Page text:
The third person perspective puts the user’s view directly behind their character so they see everything that the character does.  Games like the modern Dead Space, Brutal Legend and Zone of the Enders all use this perspective with slight differences.

Zelda Wind Waker

Zelda Wind Waker


The great thing about the third person perspective is that it allows the user to see exactly what the character can see in addition to the immediate area around them.  This is great for action and adventures games and has become a standard for modern 3D platform games.  Of course getting to see your character up close and personal gives the users a greater appreciation for them and the work the artists have put into them.


The first flaw I think of when considering this perspective is how the user can sometimes miss things that are directly in front of the character.  In this case the character itself manages to obstruct the view of the user.  While this isn’t a massively difficult issue to overcome it can be troublesome in third person shooter games like Dead Space.


The first person perspective places the user directly into the eyes of the character.  Clearly games like Wolfenstien, Doom, Half-Life, Halo and all of the games based off of them utilize this perspective.




Of course the games that gain the most benefit from this perspective are shooters, allowing the user to make very specific shots from right down the crosshairs.  The user can turn their view in all directions allowing them to see everything around them, this makes exploration pretty easy.  Because the user is so close to the action they can emotionally become closer to the point where they are fearful for themselves and thus the character.


As much as the user can look around and see, the one thing they are unable to fully comprehend is what is happening to their character that isn’t directly in front of them.  Most games have improved on this issue by adding blinking icons around the screen that tell the user they are being hit.  This also doesn’t allow the user to enjoy any customization they may have made on their character’s appearance.


I would argue that mostly every possible perspective has been utilized in one way or another and none are perfect.  What will make the difference in the end is what sort of gameplay experience the developer wishes to achieve.  Sometimes limiting what the user can see can make things more interesting.  Where other times you cannot show the user enough and a mini-map will have to be added.  Keep in mind that the pros and cons that I have listed above are general and vary from game to game.  As for my magical mask wielding concept, I will have to see where the idea takes me before I can confidently decide which perspective would be best.

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Posted by rHornbek on October 3, 2009

Today I drove down to Culver City to the famous Culver Hotel where all of the Munchkins, from The Wizard of Oz, were housed during the shooting of the film.  This is where I picked up my $20 day pass which was literally a little blue sticker that I stuck on my shirt.  Besides some paperback loot there wasn’t a whole lot to do there, so my friend Simon and I headed over to the first gallery.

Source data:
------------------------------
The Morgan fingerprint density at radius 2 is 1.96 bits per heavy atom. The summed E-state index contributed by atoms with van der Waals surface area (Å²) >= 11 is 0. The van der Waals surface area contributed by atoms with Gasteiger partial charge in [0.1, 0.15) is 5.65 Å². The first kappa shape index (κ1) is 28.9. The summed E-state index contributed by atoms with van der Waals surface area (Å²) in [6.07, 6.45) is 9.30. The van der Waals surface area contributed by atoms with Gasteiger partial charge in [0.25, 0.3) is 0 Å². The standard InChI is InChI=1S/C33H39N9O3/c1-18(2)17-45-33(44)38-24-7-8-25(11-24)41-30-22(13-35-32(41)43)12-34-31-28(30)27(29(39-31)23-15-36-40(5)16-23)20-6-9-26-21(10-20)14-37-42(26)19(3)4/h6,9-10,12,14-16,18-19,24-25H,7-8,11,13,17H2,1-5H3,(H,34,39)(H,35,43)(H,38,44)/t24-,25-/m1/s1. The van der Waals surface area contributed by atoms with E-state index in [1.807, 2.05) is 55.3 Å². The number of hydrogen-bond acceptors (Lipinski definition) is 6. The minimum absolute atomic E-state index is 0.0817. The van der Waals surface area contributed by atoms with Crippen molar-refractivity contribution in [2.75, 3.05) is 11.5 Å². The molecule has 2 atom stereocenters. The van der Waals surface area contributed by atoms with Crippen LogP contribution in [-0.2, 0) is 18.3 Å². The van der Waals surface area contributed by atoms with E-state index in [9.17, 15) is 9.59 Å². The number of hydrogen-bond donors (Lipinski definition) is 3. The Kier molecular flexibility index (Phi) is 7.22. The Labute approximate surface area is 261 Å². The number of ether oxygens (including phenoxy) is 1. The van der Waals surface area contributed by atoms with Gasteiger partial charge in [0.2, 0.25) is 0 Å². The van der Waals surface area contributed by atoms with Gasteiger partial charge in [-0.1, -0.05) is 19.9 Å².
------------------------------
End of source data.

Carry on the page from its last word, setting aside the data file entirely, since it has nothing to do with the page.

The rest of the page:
IndieCade Ad

IndieCade event flier.

The first thing I noticed when we entered the Wonderful World Gallery was the complete vacancy of the room.  Between the eight or so computers that were set up, each with a unique game, only one person was actually playing.  What was more disturbing was the fact that none of the game’s developers were there to present their work.

The first game Simon and I played was a simple side scroller called Spectre.  This is indeed how they spelled it, could be the old English spelling, does it matter?  It was a simple game, you move the character around a house passing through memories that would transport you to other rooms.  In these other rooms a monotone voice would begin speaking, telling you a little story about the character that was relevant to the room.  It was dark and what appeared to be mini-games in each of these rooms were really not much more than unfulfilling tasks.

We quickly moved onto another game called Akrasia where you control a little amoeba  like character around a oddly shaped maze.  We learned that you could consume little floating objects around the stage, but they did not appear to do anything.  We soon found that there was a second creature roaming around in the maze with us, a ghost looking thing.  When we approached it it would begin to run away, so logically we chased it.  When we finally caught it it turned into a dragon and began chasing us.  Long story short we found an exit door that appeared after touching the ghost for the first time and the stage was complete.  Enjoyable in its simplicity, but not super engaging, so we moved on.



The next game we found, if you can even call it that, was called Gray.  You where a little stick figure who wanted to run left while dozens of other stick figures are trying to run the the right.  Simon and I figured, seeing how the other stick figures would push us back, that we had to get all the way to the left of the scree to win… so we did… and nothing happened.  I would consider myself a pretty open minded guy, but up to this point it has been mostly confusion and disappointment which leads me to this…